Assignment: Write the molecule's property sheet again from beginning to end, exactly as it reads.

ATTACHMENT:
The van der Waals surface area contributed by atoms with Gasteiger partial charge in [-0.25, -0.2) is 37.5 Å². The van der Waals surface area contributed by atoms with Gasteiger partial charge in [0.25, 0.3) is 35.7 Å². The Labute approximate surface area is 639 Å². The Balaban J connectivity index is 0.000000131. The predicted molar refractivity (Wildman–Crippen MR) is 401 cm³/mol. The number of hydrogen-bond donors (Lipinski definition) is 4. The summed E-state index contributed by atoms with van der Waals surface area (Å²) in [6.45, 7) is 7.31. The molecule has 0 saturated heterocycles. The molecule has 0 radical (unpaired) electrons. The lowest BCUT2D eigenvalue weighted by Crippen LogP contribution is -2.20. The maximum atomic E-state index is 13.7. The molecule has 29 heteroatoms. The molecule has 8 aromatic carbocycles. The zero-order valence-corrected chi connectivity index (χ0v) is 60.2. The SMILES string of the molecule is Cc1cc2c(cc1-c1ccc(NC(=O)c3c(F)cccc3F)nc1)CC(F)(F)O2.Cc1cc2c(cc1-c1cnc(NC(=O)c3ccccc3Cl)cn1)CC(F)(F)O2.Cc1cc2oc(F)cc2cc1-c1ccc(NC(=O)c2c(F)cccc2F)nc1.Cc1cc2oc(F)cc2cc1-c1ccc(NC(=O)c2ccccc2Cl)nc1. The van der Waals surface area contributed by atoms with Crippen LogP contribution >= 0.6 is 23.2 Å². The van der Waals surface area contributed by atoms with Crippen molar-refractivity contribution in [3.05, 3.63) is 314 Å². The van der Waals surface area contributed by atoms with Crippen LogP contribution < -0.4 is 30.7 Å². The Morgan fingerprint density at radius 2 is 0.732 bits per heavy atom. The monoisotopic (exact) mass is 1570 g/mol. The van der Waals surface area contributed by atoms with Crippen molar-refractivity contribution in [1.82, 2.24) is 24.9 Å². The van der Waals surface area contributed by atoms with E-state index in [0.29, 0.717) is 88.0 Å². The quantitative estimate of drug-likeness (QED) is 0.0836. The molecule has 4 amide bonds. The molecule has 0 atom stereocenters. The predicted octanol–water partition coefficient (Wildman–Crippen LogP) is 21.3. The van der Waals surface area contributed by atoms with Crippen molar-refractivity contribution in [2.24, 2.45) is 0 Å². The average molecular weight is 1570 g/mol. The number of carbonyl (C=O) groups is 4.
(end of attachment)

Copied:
The van der Waals surface area contributed by atoms with Gasteiger partial charge in [-0.25, -0.2) is 37.5 Å². The van der Waals surface area contributed by atoms with Gasteiger partial charge in [0.25, 0.3) is 35.7 Å². The Labute approximate surface area is 639 Å². The Balaban J connectivity index is 0.000000131. The predicted molar refractivity (Wildman–Crippen MR) is 401 cm³/mol. The number of hydrogen-bond donors (Lipinski definition) is 4. The summed E-state index contributed by atoms with van der Waals surface area (Å²) in [6.45, 7) is 7.31. The molecule has 0 saturated heterocycles. The molecule has 0 radical (unpaired) electrons. The lowest BCUT2D eigenvalue weighted by Crippen LogP contribution is -2.20. The maximum atomic E-state index is 13.7. The molecule has 29 heteroatoms. The molecule has 8 aromatic carbocycles. The zero-order valence-corrected chi connectivity index (χ0v) is 60.2. The SMILES string of the molecule is Cc1cc2c(cc1-c1ccc(NC(=O)c3c(F)cccc3F)nc1)CC(F)(F)O2.Cc1cc2c(cc1-c1cnc(NC(=O)c3ccccc3Cl)cn1)CC(F)(F)O2.Cc1cc2oc(F)cc2cc1-c1ccc(NC(=O)c2c(F)cccc2F)nc1.Cc1cc2oc(F)cc2cc1-c1ccc(NC(=O)c2ccccc2Cl)nc1. The van der Waals surface area contributed by atoms with Crippen LogP contribution >= 0.6 is 23.2 Å². The van der Waals surface area contributed by atoms with Crippen molar-refractivity contribution in [3.05, 3.63) is 314 Å². The van der Waals surface area contributed by atoms with Crippen LogP contribution < -0.4 is 30.7 Å². The Morgan fingerprint density at radius 2 is 0.732 bits per heavy atom. The monoisotopic (exact) mass is 1570 g/mol. The van der Waals surface area contributed by atoms with Crippen molar-refractivity contribution in [1.82, 2.24) is 24.9 Å². The van der Waals surface area contributed by atoms with E-state index in [0.29, 0.717) is 88.0 Å². The quantitative estimate of drug-likeness (QED) is 0.0836. The molecule has 4 amide bonds. The molecule has 0 atom stereocenters. The predicted octanol–water partition coefficient (Wildman–Crippen LogP) is 21.3. The van der Waals surface area contributed by atoms with Crippen molar-refractivity contribution in [2.24, 2.45) is 0 Å². The average molecular weight is 1570 g/mol. The number of carbonyl (C=O) groups is 4.